Aspiring astronomers will get the chance to view the night sky like never before with the help of Acton Nature Center’s 10th annual Star Party event set from 6 p.m. to 10 p.m. on Nov. 11.
Located at 6900 Smoky Hill Court, the Behold the Stars Star Party is a free event that will allow amateur astronomers to utilize high-powered telescopes to see stars, planets, and other gems that the night sky provides.
“The Fort Worth Astronomical Society will have their telescopes, so people can come freely and see neat sky objects, planets, and whatever is available that night,” said Robert Slaughter, president of the Rio Brazos Chapter of the Texas Master Naturalist Program. “It’s been an annual event except we missed COVID and the year after, so we’re starting back up again.”
Gary Hinds, event coordinator, said that the Star Party first began in 2012, with as many as 300 people attending the event at one time.
“We find that having them in November is the best time to have these events,” he said.
The event will kick off with an astronomy program at 6 p.m. called “Where We Live,” with retired colonel and astronomer Brad Riza serving as speaker and lecturer.
“(I will show) a PowerPoint presentation about our solar system and expand outward into space to show relative sizes of planets in the night sky,” Riza told the HCN on Oct. 23.
“Brad is a great speaker,” Hinds said. “He inspires a lot of kids to look into science, so we’re fortunate to have him back.”
The deep sky observations, featuring local amateur astronomers and telescopes, will start at 7:30 p.m. Hinds, who is also a member of the Fort Worth Astronomical Society, said several of the outreach astronomers will be present at the event.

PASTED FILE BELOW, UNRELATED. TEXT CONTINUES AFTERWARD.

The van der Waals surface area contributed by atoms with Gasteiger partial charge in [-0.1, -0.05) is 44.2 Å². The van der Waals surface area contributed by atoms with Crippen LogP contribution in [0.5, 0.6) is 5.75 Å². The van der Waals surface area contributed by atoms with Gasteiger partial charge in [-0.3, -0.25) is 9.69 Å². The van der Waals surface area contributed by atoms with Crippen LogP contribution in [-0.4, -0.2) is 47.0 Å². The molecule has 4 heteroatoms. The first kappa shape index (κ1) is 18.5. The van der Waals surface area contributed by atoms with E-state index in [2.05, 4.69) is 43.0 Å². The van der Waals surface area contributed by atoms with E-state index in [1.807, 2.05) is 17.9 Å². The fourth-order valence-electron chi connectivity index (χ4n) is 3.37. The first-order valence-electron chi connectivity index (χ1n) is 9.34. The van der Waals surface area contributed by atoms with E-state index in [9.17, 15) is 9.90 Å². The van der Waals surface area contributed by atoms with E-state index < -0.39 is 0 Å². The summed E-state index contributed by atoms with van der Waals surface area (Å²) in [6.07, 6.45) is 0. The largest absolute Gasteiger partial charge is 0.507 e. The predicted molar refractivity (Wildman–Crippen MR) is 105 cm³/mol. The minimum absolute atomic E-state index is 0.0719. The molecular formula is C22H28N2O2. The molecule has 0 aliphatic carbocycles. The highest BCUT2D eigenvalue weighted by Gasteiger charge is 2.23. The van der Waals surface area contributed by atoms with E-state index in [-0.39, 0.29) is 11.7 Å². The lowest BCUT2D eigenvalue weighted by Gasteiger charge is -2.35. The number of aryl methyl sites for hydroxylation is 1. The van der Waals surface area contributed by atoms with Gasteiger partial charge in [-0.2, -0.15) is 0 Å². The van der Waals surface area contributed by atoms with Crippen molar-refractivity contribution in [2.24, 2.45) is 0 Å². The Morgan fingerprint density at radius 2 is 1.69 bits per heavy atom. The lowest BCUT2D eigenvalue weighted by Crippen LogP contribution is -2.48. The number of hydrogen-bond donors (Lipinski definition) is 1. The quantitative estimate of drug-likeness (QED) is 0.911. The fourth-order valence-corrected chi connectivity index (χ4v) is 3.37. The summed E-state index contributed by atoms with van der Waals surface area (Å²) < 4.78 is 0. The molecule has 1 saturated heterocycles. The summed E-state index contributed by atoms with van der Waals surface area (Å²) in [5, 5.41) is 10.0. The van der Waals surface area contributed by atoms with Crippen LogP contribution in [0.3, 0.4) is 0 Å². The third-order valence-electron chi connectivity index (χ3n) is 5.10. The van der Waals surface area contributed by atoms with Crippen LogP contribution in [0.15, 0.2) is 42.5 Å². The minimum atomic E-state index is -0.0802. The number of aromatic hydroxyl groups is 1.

“We use this as a recruiting event to get people into our training program,” he said. “The training session starts in January, and we usually have three or four people who sign up from the Star Party every year.”
Hinds said the event will also include a raffle, which can sometimes contain as much as $300 worth of astronomy gear.
“It's amazing because there’s always several youngsters who have an interest in looking at the night sky,” he said. “We usually give away a star map that can be used any night of the year, and it’s calibrated so you put in the date and time, and then hold it up in the sky, and you can tell exactly what you’re looking at. It’s a great way to get people oriented to the sky.”
Hinds also added that, on the night of Nov. 11, there’s a good chance attendees will be able to look at Saturn, Jupiter, and a sliver of the moon.
“That makes for the best visual image through a telescope, a moon that’s got a dark center, so you can see the shadows and the craters,” he said.
“What we’re offering is to try to put astronomy out there in front of the public,” Slaughter added. “We’re trying to accomplish giving people a better knowledge of what they’re looking at. We want to get people familiar with constellations, stars, and nebula that they might not be able to see without a telescope.”
For more information, visit the Rio Brazos Chapter of the Texas Master Naturalist program online at txmn.org/rbc or contact the Acton Nature Center at 817-326-6005.
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